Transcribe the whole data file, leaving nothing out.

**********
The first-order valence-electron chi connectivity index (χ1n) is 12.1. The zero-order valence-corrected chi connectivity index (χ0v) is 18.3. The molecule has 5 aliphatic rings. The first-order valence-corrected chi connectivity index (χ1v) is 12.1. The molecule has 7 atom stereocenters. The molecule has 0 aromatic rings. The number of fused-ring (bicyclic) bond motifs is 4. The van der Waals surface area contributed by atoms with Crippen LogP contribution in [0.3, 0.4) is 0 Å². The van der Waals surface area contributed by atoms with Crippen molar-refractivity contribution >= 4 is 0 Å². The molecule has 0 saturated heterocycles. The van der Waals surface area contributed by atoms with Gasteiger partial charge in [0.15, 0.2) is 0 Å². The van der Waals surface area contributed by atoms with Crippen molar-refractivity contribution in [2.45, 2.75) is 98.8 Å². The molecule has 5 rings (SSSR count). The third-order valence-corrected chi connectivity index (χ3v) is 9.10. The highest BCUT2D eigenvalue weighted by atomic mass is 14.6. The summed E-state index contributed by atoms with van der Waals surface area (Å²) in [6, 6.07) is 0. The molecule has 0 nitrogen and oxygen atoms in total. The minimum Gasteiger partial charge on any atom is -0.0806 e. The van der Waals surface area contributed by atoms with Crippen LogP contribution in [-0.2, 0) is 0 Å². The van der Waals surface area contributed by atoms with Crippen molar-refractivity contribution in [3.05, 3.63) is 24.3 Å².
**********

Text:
The first-order valence-electron chi connectivity index (χ1n) is 12.1. The zero-order valence-corrected chi connectivity index (χ0v) is 18.3. The molecule has 5 aliphatic rings. The first-order valence-corrected chi connectivity index (χ1v) is 12.1. The molecule has 7 atom stereocenters. The molecule has 0 aromatic rings. The number of fused-ring (bicyclic) bond motifs is 4. The van der Waals surface area contributed by atoms with Crippen LogP contribution in [0.3, 0.4) is 0 Å². The van der Waals surface area contributed by atoms with Crippen molar-refractivity contribution >= 4 is 0 Å². The molecule has 0 saturated heterocycles. The van der Waals surface area contributed by atoms with Gasteiger partial charge in [0.15, 0.2) is 0 Å². The van der Waals surface area contributed by atoms with Crippen molar-refractivity contribution in [2.45, 2.75) is 98.8 Å². The molecule has 5 rings (SSSR count). The third-order valence-corrected chi connectivity index (χ3v) is 9.10. The highest BCUT2D eigenvalue weighted by atomic mass is 14.6. The summed E-state index contributed by atoms with van der Waals surface area (Å²) in [6, 6.07) is 0. The molecule has 0 nitrogen and oxygen atoms in total. The minimum Gasteiger partial charge on any atom is -0.0806 e. The van der Waals surface area contributed by atoms with Crippen LogP contribution in [-0.2, 0) is 0 Å². The van der Waals surface area contributed by atoms with Crippen molar-refractivity contribution in [3.05, 3.63) is 24.3 Å².